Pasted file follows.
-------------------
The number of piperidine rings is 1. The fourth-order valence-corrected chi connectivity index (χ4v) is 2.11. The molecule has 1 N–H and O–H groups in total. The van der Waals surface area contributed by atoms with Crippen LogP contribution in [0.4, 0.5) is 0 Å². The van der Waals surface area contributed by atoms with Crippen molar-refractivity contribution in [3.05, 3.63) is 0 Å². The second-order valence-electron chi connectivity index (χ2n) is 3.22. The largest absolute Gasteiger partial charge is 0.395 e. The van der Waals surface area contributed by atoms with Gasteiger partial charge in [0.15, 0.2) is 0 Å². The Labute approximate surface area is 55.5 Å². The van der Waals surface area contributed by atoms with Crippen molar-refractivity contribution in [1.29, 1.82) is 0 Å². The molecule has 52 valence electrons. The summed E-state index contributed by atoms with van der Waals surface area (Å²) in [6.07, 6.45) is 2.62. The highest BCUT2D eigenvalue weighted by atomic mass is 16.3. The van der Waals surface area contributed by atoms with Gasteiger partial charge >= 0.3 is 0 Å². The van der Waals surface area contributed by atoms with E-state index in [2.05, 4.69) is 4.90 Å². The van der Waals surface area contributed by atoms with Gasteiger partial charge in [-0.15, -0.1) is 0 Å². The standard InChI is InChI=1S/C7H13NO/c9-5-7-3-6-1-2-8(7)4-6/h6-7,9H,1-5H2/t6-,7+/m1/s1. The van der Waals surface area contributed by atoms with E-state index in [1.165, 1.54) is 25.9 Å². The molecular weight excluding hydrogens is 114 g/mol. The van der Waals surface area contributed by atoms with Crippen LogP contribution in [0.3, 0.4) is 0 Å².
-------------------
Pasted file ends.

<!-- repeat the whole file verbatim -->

The number of piperidine rings is 1. The fourth-order valence-corrected chi connectivity index (χ4v) is 2.11. The molecule has 1 N–H and O–H groups in total. The van der Waals surface area contributed by atoms with Crippen LogP contribution in [0.4, 0.5) is 0 Å². The van der Waals surface area contributed by atoms with Crippen molar-refractivity contribution in [3.05, 3.63) is 0 Å². The second-order valence-electron chi connectivity index (χ2n) is 3.22. The largest absolute Gasteiger partial charge is 0.395 e. The van der Waals surface area contributed by atoms with Gasteiger partial charge in [0.15, 0.2) is 0 Å². The Labute approximate surface area is 55.5 Å². The van der Waals surface area contributed by atoms with Crippen molar-refractivity contribution in [1.29, 1.82) is 0 Å². The molecule has 52 valence electrons. The summed E-state index contributed by atoms with van der Waals surface area (Å²) in [6.07, 6.45) is 2.62. The highest BCUT2D eigenvalue weighted by atomic mass is 16.3. The van der Waals surface area contributed by atoms with Gasteiger partial charge >= 0.3 is 0 Å². The van der Waals surface area contributed by atoms with E-state index in [2.05, 4.69) is 4.90 Å². The van der Waals surface area contributed by atoms with Gasteiger partial charge in [-0.15, -0.1) is 0 Å². The standard InChI is InChI=1S/C7H13NO/c9-5-7-3-6-1-2-8(7)4-6/h6-7,9H,1-5H2/t6-,7+/m1/s1. The van der Waals surface area contributed by atoms with E-state index in [1.165, 1.54) is 25.9 Å². The molecular weight excluding hydrogens is 114 g/mol. The van der Waals surface area contributed by atoms with Crippen LogP contribution in [0.3, 0.4) is 0 Å².